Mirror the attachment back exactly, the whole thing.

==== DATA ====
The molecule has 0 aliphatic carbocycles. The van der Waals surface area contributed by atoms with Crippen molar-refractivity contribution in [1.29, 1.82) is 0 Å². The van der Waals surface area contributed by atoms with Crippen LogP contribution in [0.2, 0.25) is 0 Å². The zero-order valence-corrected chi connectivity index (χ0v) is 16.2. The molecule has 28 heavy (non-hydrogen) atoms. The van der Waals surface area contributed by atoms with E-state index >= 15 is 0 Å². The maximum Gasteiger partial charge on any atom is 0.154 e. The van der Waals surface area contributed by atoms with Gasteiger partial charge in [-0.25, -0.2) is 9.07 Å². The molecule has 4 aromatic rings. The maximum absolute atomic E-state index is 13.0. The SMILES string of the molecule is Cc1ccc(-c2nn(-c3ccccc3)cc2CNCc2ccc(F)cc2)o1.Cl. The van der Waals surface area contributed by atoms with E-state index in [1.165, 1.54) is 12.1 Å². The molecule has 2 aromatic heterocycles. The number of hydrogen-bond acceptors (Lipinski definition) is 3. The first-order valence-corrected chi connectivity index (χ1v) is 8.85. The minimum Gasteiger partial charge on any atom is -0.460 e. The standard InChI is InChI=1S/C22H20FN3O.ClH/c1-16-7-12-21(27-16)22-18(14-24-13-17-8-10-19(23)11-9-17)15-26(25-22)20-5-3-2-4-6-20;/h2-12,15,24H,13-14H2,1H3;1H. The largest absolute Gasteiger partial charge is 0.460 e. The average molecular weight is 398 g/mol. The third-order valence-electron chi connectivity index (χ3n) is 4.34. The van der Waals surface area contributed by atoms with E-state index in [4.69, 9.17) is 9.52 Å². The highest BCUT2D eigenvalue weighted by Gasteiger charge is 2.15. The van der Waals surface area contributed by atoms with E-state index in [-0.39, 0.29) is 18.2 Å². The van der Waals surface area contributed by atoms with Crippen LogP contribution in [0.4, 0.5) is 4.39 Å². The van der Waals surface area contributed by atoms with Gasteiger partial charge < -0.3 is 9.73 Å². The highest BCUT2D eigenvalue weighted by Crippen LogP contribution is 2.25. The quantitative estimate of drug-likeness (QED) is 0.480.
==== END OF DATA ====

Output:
The molecule has 0 aliphatic carbocycles. The van der Waals surface area contributed by atoms with Crippen molar-refractivity contribution in [1.29, 1.82) is 0 Å². The van der Waals surface area contributed by atoms with Crippen LogP contribution in [0.2, 0.25) is 0 Å². The zero-order valence-corrected chi connectivity index (χ0v) is 16.2. The molecule has 28 heavy (non-hydrogen) atoms. The van der Waals surface area contributed by atoms with E-state index >= 15 is 0 Å². The maximum Gasteiger partial charge on any atom is 0.154 e. The van der Waals surface area contributed by atoms with Gasteiger partial charge in [-0.25, -0.2) is 9.07 Å². The molecule has 4 aromatic rings. The maximum absolute atomic E-state index is 13.0. The SMILES string of the molecule is Cc1ccc(-c2nn(-c3ccccc3)cc2CNCc2ccc(F)cc2)o1.Cl. The van der Waals surface area contributed by atoms with E-state index in [1.165, 1.54) is 12.1 Å². The molecule has 2 aromatic heterocycles. The number of hydrogen-bond acceptors (Lipinski definition) is 3. The first-order valence-corrected chi connectivity index (χ1v) is 8.85. The minimum Gasteiger partial charge on any atom is -0.460 e. The standard InChI is InChI=1S/C22H20FN3O.ClH/c1-16-7-12-21(27-16)22-18(14-24-13-17-8-10-19(23)11-9-17)15-26(25-22)20-5-3-2-4-6-20;/h2-12,15,24H,13-14H2,1H3;1H. The largest absolute Gasteiger partial charge is 0.460 e. The average molecular weight is 398 g/mol. The third-order valence-electron chi connectivity index (χ3n) is 4.34. The van der Waals surface area contributed by atoms with E-state index in [4.69, 9.17) is 9.52 Å². The highest BCUT2D eigenvalue weighted by Gasteiger charge is 2.15. The van der Waals surface area contributed by atoms with E-state index in [-0.39, 0.29) is 18.2 Å². The van der Waals surface area contributed by atoms with Crippen LogP contribution in [0.4, 0.5) is 4.39 Å². The van der Waals surface area contributed by atoms with Gasteiger partial charge < -0.3 is 9.73 Å². The highest BCUT2D eigenvalue weighted by Crippen LogP contribution is 2.25. The quantitative estimate of drug-likeness (QED) is 0.480.